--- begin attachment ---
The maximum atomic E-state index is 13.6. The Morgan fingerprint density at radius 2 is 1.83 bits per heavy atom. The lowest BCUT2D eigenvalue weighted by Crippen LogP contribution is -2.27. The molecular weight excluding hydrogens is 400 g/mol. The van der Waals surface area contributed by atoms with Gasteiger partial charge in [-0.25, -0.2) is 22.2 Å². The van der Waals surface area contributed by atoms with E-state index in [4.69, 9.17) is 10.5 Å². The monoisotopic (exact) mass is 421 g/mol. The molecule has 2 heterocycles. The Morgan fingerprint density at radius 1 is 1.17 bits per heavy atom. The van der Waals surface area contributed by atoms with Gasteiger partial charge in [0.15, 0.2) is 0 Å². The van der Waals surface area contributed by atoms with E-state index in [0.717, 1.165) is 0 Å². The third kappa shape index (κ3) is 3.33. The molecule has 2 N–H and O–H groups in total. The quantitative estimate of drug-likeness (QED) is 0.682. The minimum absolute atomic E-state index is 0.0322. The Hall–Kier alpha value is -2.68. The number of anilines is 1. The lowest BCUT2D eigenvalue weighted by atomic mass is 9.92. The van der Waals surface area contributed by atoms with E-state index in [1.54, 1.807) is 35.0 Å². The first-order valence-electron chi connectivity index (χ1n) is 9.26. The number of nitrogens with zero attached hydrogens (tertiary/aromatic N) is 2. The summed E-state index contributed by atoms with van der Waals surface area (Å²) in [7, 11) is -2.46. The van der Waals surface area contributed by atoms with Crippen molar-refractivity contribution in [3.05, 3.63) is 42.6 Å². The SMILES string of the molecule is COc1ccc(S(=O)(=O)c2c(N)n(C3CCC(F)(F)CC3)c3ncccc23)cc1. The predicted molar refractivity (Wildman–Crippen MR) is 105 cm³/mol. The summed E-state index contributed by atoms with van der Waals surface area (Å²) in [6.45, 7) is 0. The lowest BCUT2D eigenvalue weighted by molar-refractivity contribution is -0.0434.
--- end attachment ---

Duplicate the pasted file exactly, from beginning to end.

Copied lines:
The maximum atomic E-state index is 13.6. The Morgan fingerprint density at radius 2 is 1.83 bits per heavy atom. The lowest BCUT2D eigenvalue weighted by Crippen LogP contribution is -2.27. The molecular weight excluding hydrogens is 400 g/mol. The van der Waals surface area contributed by atoms with Gasteiger partial charge in [-0.25, -0.2) is 22.2 Å². The van der Waals surface area contributed by atoms with E-state index in [4.69, 9.17) is 10.5 Å². The monoisotopic (exact) mass is 421 g/mol. The molecule has 2 heterocycles. The Morgan fingerprint density at radius 1 is 1.17 bits per heavy atom. The van der Waals surface area contributed by atoms with Gasteiger partial charge in [0.15, 0.2) is 0 Å². The van der Waals surface area contributed by atoms with E-state index in [0.717, 1.165) is 0 Å². The third kappa shape index (κ3) is 3.33. The molecule has 2 N–H and O–H groups in total. The quantitative estimate of drug-likeness (QED) is 0.682. The minimum absolute atomic E-state index is 0.0322. The Hall–Kier alpha value is -2.68. The number of anilines is 1. The lowest BCUT2D eigenvalue weighted by atomic mass is 9.92. The van der Waals surface area contributed by atoms with E-state index in [1.54, 1.807) is 35.0 Å². The first-order valence-electron chi connectivity index (χ1n) is 9.26. The number of nitrogens with zero attached hydrogens (tertiary/aromatic N) is 2. The summed E-state index contributed by atoms with van der Waals surface area (Å²) in [7, 11) is -2.46. The van der Waals surface area contributed by atoms with Crippen molar-refractivity contribution in [3.05, 3.63) is 42.6 Å². The SMILES string of the molecule is COc1ccc(S(=O)(=O)c2c(N)n(C3CCC(F)(F)CC3)c3ncccc23)cc1. The predicted molar refractivity (Wildman–Crippen MR) is 105 cm³/mol. The summed E-state index contributed by atoms with van der Waals surface area (Å²) in [6.45, 7) is 0. The lowest BCUT2D eigenvalue weighted by molar-refractivity contribution is -0.0434.